Gene encoding ATP synthase subunit 1

CMS

Cytoplasmic male sterility

CR-RT-PCR

Circularized RNA reverse transcriptase PCR

PEX

Primer extension

RF

Restorer of fertility

TAP

Tobacco alkaline pyrophosphatase

Notes

Acknowledgments

We thank Daniel B. Sloan and Amanda L. Robertson for critical reading of this manuscript, Kateřina Haškovcová and Ludmila Busínská for laboratory and greenhouse assistance. This work was supported by the Grant Agency of the Czech Republic (GAČR 521/09/0261) and the Ministry of Education, Youth and Sports of the Czech Republic (MŠMT Kontakt ME09035).

Supplementary material

11103_2013_18_MOESM1_ESM.doc (38 kb)
Supplemental Fig. 1 Primer extension experiment (PEX). A. Two independent PEX reactions showing the start site for a long 2100 nt-atp1transcript. B. Two independent PEX reactions showing the start site for a short 1650 nt-atp1transcript. The sequence is reverse complement relative to the sequences in Fig. 4., translation start codon is located at left. Supplementary material 1 (DOC 38 kb)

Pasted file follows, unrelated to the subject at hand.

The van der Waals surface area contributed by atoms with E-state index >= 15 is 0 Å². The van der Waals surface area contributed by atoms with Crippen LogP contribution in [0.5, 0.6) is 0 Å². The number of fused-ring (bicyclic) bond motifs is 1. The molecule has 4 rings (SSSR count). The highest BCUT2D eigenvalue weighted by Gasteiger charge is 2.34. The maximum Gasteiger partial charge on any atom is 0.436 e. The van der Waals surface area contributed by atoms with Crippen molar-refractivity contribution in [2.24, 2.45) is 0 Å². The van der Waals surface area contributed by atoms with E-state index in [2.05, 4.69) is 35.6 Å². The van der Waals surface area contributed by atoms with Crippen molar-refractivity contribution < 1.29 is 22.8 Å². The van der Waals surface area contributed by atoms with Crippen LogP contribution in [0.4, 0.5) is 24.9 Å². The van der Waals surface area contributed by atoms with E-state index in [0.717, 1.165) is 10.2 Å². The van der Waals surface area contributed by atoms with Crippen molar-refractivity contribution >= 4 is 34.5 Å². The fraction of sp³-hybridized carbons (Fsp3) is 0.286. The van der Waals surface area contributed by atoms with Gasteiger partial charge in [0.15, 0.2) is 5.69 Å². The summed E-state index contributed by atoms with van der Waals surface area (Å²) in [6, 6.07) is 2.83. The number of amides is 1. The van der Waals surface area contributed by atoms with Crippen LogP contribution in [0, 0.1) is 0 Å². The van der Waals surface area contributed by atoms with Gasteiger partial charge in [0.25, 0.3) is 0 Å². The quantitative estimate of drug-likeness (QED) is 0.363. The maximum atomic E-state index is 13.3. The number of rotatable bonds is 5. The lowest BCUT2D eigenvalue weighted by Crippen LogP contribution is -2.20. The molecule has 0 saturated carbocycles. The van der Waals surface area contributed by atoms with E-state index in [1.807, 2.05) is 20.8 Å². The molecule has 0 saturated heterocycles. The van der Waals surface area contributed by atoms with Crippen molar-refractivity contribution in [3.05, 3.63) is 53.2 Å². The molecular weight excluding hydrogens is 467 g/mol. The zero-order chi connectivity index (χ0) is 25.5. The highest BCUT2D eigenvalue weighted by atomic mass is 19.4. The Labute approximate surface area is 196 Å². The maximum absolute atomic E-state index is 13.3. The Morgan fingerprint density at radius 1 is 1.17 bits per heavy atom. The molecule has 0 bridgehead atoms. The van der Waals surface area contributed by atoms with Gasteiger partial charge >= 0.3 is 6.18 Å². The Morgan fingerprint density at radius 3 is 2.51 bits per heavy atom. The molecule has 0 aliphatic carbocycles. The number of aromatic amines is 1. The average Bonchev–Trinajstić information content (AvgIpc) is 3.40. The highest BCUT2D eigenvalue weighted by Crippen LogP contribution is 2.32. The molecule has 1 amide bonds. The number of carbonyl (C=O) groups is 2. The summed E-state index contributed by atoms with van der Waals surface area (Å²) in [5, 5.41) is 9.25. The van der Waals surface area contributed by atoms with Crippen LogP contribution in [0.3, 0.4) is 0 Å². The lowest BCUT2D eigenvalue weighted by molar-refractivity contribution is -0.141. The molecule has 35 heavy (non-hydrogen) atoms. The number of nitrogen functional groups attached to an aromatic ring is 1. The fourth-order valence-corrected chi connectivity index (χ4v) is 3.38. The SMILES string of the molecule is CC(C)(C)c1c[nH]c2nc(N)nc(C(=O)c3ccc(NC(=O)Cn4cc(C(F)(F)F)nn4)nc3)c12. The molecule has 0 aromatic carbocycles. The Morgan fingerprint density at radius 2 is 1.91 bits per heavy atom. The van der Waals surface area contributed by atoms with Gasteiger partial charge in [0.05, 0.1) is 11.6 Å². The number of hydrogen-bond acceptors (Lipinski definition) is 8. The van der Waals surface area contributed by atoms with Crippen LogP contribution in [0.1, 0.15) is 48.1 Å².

11103_2013_18_MOESM2_ESM.docx (162 kb)
Supplementary material 2 (DOCX 162 kb)

References

  1. Allen JO, Fauron CM, Minx P, Roark L, Oddiraju S et al (2007) Comparisons among two fertile and three male-sterile mitochondrial genomes of maize. Genetics 177:1173–1192PubMedCrossRefGoogle Scholar
  2. Bentolila S, Stefanov S (2012) A reevaluation of rice mitochondrial evolution based on the complete sequence of male-fertile and male-sterile mitochondrial genomes. Plant Physiol 158:996–1017PubMedCrossRefGoogle Scholar